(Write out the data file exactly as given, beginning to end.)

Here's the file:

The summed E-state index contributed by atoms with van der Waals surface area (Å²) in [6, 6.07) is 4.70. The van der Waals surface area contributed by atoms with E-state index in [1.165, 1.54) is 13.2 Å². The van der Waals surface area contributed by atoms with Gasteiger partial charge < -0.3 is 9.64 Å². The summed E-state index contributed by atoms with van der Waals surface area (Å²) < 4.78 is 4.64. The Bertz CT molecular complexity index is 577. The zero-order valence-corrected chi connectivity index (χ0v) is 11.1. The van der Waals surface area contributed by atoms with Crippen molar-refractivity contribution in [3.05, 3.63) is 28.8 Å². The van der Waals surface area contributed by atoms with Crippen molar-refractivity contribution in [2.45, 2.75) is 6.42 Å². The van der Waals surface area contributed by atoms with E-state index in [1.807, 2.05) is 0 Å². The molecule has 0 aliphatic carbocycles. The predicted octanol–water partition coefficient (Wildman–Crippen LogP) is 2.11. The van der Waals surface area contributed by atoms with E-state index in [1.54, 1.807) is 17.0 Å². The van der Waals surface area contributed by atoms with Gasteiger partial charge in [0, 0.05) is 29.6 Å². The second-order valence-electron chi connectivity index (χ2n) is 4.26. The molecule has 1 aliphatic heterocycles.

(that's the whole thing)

The summed E-state index contributed by atoms with van der Waals surface area (Å²) in [6, 6.07) is 4.70. The van der Waals surface area contributed by atoms with E-state index in [1.165, 1.54) is 13.2 Å². The van der Waals surface area contributed by atoms with Gasteiger partial charge < -0.3 is 9.64 Å². The summed E-state index contributed by atoms with van der Waals surface area (Å²) < 4.78 is 4.64. The Bertz CT molecular complexity index is 577. The zero-order valence-corrected chi connectivity index (χ0v) is 11.1. The van der Waals surface area contributed by atoms with Crippen molar-refractivity contribution in [3.05, 3.63) is 28.8 Å². The van der Waals surface area contributed by atoms with Crippen molar-refractivity contribution in [2.45, 2.75) is 6.42 Å². The van der Waals surface area contributed by atoms with E-state index in [1.807, 2.05) is 0 Å². The molecule has 0 aliphatic carbocycles. The predicted octanol–water partition coefficient (Wildman–Crippen LogP) is 2.11. The van der Waals surface area contributed by atoms with E-state index in [1.54, 1.807) is 17.0 Å². The van der Waals surface area contributed by atoms with Gasteiger partial charge in [0, 0.05) is 29.6 Å². The second-order valence-electron chi connectivity index (χ2n) is 4.26. The molecule has 1 aliphatic heterocycles.